Feb 07

By the time Fabeah Amaniampong graduated from high school near Toronto, she had lost faith in herself, her future and everyone around her.

Diagnosed with attention deficit hyperactivity disorder (ADHD), psychosis and depression, she was so severely bullied in high school that her life became a lonely and isolated existence buoyed only by the support of her parents.

“I gave up trusting anyone at all,” Amaniampong, 18, says. “People were just stabbing me in the back. Even some people who tried to help me, I pushed them away. I just didn’t know what to do with my life.”

But today, trust and friendship have returned to Amaniampong’s life, courtesy of Redirection Through Education (RTE), Canada’s first and North America’s longest-running supported education program. Housed at Toronto’s George Brown College, the program has enrolled more than 150 students with persistent mental health and addiction issues annually since its launch in 1972. Larger and more holistic than similar programs such as Seneca College’s Work on Track in Toronto or the Mental Health Employment Program at Options Community Services in Surrey, B.C., RTE includes personal development courses, vocational guidance, skills development and college-credit academic courses in math, English and computer science.

For those who may have lost several years to mental illness, the program “is really a tremendous opportunity,” says Sean Kidd, a psychologist at Toronto’s Centre for Addiction and Mental Health. “There aren’t many like it in North America. … They have tremendous success in helping people gain confidence and self-esteem.”

Those are exactly the results program co-ordinator Jaswant Kaur hopes to achieve. Although not every student completes all semesters, 50 per cent of those who did last year advanced to a post-secondary program, while others found work or are involved in additional personal development. The program also offers individual counselling to enrollees conducted by practicum students training in psychology and social work.

Once largely attended by older adults with depression, mood disorders and addiction issues, there has been a significant increase in younger students with serious mental health diagnoses of schizophrenia, bipolar disorder and psychosis over the last five years, Kaur says. The shift “presents a very challenging situation for us, because students are actually struggling with symptom presentation in the classroom environment.”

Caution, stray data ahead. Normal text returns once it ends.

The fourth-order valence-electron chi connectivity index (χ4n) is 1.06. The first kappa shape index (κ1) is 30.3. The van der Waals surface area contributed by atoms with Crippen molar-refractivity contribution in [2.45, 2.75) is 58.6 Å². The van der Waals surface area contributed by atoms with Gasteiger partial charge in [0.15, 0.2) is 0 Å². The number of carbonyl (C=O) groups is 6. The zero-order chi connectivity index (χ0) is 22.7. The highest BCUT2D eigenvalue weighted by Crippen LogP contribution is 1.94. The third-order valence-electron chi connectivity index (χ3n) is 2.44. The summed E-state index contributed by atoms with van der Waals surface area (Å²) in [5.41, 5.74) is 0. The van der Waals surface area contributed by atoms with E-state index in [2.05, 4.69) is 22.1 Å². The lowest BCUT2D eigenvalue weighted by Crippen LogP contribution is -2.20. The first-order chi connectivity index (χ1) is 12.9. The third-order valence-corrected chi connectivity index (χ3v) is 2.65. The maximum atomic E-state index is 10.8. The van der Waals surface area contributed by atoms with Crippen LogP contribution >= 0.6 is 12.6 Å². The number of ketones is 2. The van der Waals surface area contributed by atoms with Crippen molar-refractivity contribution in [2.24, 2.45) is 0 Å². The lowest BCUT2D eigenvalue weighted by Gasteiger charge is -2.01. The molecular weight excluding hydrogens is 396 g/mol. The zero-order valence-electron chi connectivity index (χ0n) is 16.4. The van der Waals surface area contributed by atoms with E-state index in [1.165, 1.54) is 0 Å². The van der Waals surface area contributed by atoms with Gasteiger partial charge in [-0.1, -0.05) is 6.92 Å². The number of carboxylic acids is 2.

The jump in the number of young people with serious mental health issues is being noted in other centres. “It is clear that mental health issues are more common” across Canada, says Dr. Allan Young, a mood disorders specialist and professor of psychiatry at the University of British Columbia. The reasons for the spike in numbers are unknown. “Is this because we’re picking it up better?” he says. “Or is mental ill health more common? Or [perhaps] we’re incorporating milder states into the rubric of illness.”

Alberta Health Services, to name just one agency, is seeking to help these youths and children with its Children’s Mental Health Action Plan, says Brian Malloy, executive director of Access and Early Intervention. Malloy says with the rise in mental ill-health diagnoses, social and cultural isolation in Alberta’s migrant worker population and the lack of services in remote communities, “children’s mental health is very much under-resourced. It was identified as a priority because … the more you use promotion, prevention and early intervention, you minimize the risk factors.”

With a focus on children affected by mood disorders, attention disorders, anxiety and suicidal thoughts, the province has implemented a 23-point plan, including a single point of access system with standardized screening aimed at reducing wait times and speeding access to services. “We have a good crisis service where we can see kids within 24 hours through a telephone consultation, a mobile service or an emergency room consult.”

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